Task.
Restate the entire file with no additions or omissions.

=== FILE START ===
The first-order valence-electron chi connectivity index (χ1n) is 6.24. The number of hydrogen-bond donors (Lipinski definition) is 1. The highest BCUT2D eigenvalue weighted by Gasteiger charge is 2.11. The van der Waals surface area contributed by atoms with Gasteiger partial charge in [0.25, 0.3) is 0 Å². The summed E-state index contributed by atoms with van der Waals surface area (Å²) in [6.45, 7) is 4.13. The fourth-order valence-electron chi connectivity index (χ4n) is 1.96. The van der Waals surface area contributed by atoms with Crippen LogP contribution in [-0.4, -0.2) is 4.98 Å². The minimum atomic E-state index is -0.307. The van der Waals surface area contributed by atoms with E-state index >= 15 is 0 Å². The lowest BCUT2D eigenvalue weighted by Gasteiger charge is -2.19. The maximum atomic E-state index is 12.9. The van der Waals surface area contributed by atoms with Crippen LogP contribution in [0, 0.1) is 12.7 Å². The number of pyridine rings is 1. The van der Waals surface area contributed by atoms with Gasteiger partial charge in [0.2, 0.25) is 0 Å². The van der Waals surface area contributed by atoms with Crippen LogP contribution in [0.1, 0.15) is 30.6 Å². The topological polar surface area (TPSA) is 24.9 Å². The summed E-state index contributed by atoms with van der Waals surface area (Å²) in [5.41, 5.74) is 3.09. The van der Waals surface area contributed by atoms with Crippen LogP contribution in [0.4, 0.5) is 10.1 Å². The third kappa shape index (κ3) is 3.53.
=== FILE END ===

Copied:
The first-order valence-electron chi connectivity index (χ1n) is 6.24. The number of hydrogen-bond donors (Lipinski definition) is 1. The highest BCUT2D eigenvalue weighted by Gasteiger charge is 2.11. The van der Waals surface area contributed by atoms with Gasteiger partial charge in [0.25, 0.3) is 0 Å². The summed E-state index contributed by atoms with van der Waals surface area (Å²) in [6.45, 7) is 4.13. The fourth-order valence-electron chi connectivity index (χ4n) is 1.96. The van der Waals surface area contributed by atoms with Crippen LogP contribution in [-0.4, -0.2) is 4.98 Å². The minimum atomic E-state index is -0.307. The van der Waals surface area contributed by atoms with E-state index >= 15 is 0 Å². The lowest BCUT2D eigenvalue weighted by Gasteiger charge is -2.19. The maximum atomic E-state index is 12.9. The van der Waals surface area contributed by atoms with Crippen LogP contribution in [0, 0.1) is 12.7 Å². The number of pyridine rings is 1. The van der Waals surface area contributed by atoms with Gasteiger partial charge in [0.2, 0.25) is 0 Å². The van der Waals surface area contributed by atoms with Crippen LogP contribution in [0.1, 0.15) is 30.6 Å². The topological polar surface area (TPSA) is 24.9 Å². The summed E-state index contributed by atoms with van der Waals surface area (Å²) in [5.41, 5.74) is 3.09. The van der Waals surface area contributed by atoms with Crippen LogP contribution in [0.4, 0.5) is 10.1 Å². The third kappa shape index (κ3) is 3.53.